[Mailman-Users] any info on this reported exploit?

Jim Popovitch jimpop at yahoo.com
Sat Jan 28 16:31:22 CET 2006

Brad Knowles wrote:
>     But on Monday, they may not know how long it will take them to 
> create a patch.  It might turn out to be a simple matter that can be 
> fixed by Tuesday morning, or it might be complex and take weeks or months.
>     But when they make that initial announcement, assuming no one else 
> has posted something to some other mailing list, they're basically 
> firing the starter's pistol for the blackhats to race to locate the bug 
> and start exploiting it before a patch can be issued.

But now, you really don't know that, do you?  People are fooling 
themselves when you think that the blackhats don't already know about 
issues like this.  We don't know what they know, so adopting a 
head-in-the-sand mentality only really inhibits the user base.

>     I think they need to hold off a little while longer on making that 
> initial announcement, at least until they know enough about the problem 
> to have a good idea how long it's going to take to create the patch, how 
> widespread the problem is, what the overall risk is, etc....

OK, that's fair.  But do you think they need to hold off entirely up 
until the point they have a patch pushed to *.dl.sf.net?

>     In the case of the most recent issue, Tokio apparently felt that it 
> was a reasonably low-risk item and he fixed the bug (along with a number 
> of other problems) during the normal release cycle.  It wasn't until 
> others came along and decided to call this a potential DoS attack that 
> people like you started screaming.

Listen, nobody expects Tokio to be perfect.  If people hadn't started 
making some noise most of us wouldn't know there is a pending patch. 
Yet we still haven't broken any code-of-silence, nor have we aided any 

>     I don't think a last minute announcement is a good idea, but then I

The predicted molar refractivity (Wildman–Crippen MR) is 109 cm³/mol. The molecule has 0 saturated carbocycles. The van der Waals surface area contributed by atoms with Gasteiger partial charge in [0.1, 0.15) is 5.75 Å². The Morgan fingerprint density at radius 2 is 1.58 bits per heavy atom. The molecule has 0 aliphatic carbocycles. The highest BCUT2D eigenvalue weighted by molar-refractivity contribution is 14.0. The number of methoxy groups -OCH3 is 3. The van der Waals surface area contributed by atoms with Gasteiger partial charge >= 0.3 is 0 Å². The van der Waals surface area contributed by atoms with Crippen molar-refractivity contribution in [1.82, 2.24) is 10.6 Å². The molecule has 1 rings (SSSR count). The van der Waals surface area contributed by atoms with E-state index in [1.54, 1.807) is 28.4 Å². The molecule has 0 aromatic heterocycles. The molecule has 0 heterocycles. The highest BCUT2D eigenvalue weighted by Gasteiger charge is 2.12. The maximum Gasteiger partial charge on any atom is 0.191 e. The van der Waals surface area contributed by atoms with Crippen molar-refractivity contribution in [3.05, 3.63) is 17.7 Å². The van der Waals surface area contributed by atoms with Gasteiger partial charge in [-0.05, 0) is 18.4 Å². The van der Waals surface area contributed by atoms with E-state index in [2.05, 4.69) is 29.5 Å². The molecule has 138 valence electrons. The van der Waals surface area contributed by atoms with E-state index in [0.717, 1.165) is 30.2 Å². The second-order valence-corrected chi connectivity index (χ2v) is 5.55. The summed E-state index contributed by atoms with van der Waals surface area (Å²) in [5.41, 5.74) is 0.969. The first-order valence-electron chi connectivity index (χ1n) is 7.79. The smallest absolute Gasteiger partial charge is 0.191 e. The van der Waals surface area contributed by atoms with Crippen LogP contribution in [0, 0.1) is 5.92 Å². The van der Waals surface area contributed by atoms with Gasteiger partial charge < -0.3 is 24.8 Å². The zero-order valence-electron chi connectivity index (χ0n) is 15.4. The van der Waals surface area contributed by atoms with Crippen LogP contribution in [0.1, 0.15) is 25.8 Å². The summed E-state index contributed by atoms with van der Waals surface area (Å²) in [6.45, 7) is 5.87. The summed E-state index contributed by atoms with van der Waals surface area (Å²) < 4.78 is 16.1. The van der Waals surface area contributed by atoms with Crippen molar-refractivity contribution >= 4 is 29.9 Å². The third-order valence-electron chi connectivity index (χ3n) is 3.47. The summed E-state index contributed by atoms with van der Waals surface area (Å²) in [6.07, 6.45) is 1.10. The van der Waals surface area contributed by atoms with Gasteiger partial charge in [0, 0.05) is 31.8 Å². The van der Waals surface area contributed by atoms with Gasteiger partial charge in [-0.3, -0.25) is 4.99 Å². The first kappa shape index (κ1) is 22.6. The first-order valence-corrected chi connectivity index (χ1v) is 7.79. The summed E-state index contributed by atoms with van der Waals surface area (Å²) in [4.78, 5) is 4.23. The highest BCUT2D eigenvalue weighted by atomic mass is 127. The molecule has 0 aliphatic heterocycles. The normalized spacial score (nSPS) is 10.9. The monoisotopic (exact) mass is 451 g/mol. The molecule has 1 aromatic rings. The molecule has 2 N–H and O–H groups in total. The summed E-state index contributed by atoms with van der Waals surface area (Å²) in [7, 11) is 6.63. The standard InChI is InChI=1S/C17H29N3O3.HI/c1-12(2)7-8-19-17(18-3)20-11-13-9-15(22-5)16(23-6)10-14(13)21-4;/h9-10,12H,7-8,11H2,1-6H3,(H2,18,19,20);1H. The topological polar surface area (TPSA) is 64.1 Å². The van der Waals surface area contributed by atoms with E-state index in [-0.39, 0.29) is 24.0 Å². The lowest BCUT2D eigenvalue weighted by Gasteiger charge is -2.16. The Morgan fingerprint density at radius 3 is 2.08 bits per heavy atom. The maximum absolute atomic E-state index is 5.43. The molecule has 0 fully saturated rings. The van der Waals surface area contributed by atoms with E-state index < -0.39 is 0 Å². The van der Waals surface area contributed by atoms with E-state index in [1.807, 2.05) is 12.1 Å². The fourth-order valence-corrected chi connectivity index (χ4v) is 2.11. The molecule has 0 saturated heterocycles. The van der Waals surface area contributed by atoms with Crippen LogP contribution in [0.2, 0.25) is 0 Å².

> also don't think it's a good idea to run around like Chicken Little 
> screaming that the sky is falling every time something comes up and 
> before we've had enough time to look into the issue, gauge the potential 
> risk and how many people might be affected, and have a decent idea of 
> how long it's going to take to create a patch.

Fair enough.

>     I think we need to compromise somewhere in the middle, and I think 
> we have to trust the Mailman developers to do that.

Agreed.  I would only add that we need to encourage them to do this as 
part of their fix-test-release process.  I can't recall them ever giving 
advance notice or recommendations.  The only ones I recall are when a 
user has publicly raised the issue and one of the developers have come 
forward and recommended tweaks to private.py and/or Cleanse.py.

>>  My thoughts exactly.  I trust them to do the work and produce a fix.
>>  Again, all I am advocating is that if they are spending 6 days on a fix,
>>  don't wait until the 7th day to fill us in.  Let us know up front that
>>  they are working a possible fix that may need to be applied.  Where's
>>  the harm in that?
>     In most cases, when you're developing a fix for some bug, you may 
> know that you've spent six days so far on the problem, but you may not 
> have much of an idea of how much longer it's going to take you.
>     If you make the seven day announcement one day into a problem that 
> actually takes you a month, explain to me how this is a good thing?

It's a good thing because it keeps your users in-the-know.  Again, 
nobody is expecting perfection, just info.  If you don't know how long 
it will take, don't say 7 days.  Just say "I don't know, we are working 
on it".  At least then users will know something is up.  After that if 2 
weeks go by without a patch users can start some Q&A to possibly keep 
things going.

>>  Again, you mis-understand my interests.  I don't want info on the hack,
>>  I want a "heads-up" that <unidentified> fix is in the pipe and sysadmins
>>  can expect it late Friday (or whenever).  Again, how is that so 
>> egregious?
>     And I think you misunderstand the development process.  Many times 
> you don't know how long it's going to take you until you've done it.

I think you don't understand project management and process tracking. 
;-)  Again, nobody is screaming for miracles, just some info.  Don't 
keep everyone in the dark just because you think nobody knows about this 
or that yet.

-Jim P.

More information about the Mailman-Users mailing list